Light, healthy and utterly fresh-tasting, spring rolls are fun food--fun to make and eat. They promote togetherness, whether for a couple sharing dinner duties or for a family gathered in an assembly line around a kitchen island counter. Casual and convenient, spring rolls can start or make a meal. Wrapped tightly in plastic wrap, they also travel well and can be taken to school or the office for lunch.
Here’s how they work: Start with round rice paper, which are large, thin, flat noodle disks found in Asian food markets (and increasingly at food cooperatives and other grocery stores). They'll turn soft and pliable when immersed in piping hot water. Pile on slivers of vegetables, skinny rice noodles, fresh herbs, and strips of cooked chicken, pork or eggs. Roll them up into hand-held cylinders and serve them with bottled plum sauce or Sweet and Spicy Dipping Sauce.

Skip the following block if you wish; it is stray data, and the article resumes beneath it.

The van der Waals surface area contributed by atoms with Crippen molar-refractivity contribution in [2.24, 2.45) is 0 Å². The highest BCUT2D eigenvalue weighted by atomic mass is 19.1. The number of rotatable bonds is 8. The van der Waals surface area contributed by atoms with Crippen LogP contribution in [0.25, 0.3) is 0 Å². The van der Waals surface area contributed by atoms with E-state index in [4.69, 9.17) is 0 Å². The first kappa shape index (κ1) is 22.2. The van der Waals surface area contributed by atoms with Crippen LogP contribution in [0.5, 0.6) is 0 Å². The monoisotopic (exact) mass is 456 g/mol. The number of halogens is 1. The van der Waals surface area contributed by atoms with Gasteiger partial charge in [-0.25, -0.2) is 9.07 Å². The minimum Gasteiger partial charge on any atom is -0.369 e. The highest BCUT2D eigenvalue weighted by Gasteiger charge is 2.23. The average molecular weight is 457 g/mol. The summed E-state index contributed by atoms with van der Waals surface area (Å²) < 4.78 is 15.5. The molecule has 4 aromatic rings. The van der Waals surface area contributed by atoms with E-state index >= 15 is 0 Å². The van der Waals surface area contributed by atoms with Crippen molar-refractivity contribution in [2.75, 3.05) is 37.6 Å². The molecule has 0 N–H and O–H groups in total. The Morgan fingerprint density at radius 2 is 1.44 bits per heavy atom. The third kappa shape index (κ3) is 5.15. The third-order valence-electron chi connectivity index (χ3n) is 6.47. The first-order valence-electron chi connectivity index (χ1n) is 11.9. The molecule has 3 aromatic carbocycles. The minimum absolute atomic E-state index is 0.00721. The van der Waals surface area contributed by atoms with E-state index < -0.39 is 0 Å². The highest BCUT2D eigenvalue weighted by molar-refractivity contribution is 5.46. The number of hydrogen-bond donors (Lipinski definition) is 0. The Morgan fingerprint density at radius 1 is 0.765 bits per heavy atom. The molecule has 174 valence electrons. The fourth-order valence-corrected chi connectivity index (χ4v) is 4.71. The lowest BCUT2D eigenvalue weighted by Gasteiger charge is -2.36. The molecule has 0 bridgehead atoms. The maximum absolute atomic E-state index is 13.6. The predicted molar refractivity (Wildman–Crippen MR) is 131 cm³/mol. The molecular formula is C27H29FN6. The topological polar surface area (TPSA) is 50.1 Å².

1. Bring a teapot of water to boil. Pour some into a pie pan or wide, heatproof bowl. For each spring roll: Dip 1 sheet of rice paper into the hot water--the dough will quickly become pliable. Remove, let excess water drip off and place on large plate. Soak another sheet and partially overlap it onto the first.
2. Layer the following near the bottom border: 2-3 small lettuce or spinach leaves; a few bean sprouts or radish slices; some cucumber or zucchini slivers; some noodles; 4-5 leaves of herbs; and 1- 2 tablespoons meat or egg. (Vary ingredients and their amounts as desired.)
3. Starting at the bottom edge, roll the assembly up over the filling, then fold the side edges up and over the filling and tightly roll up the spring roll the rest of the way. Reheat the water, or add additional hot water to your supply as needed while assembling the rest of the rolls. Serve at room temperature or chilled, with either or both sauces.
Copyright by Terese Allen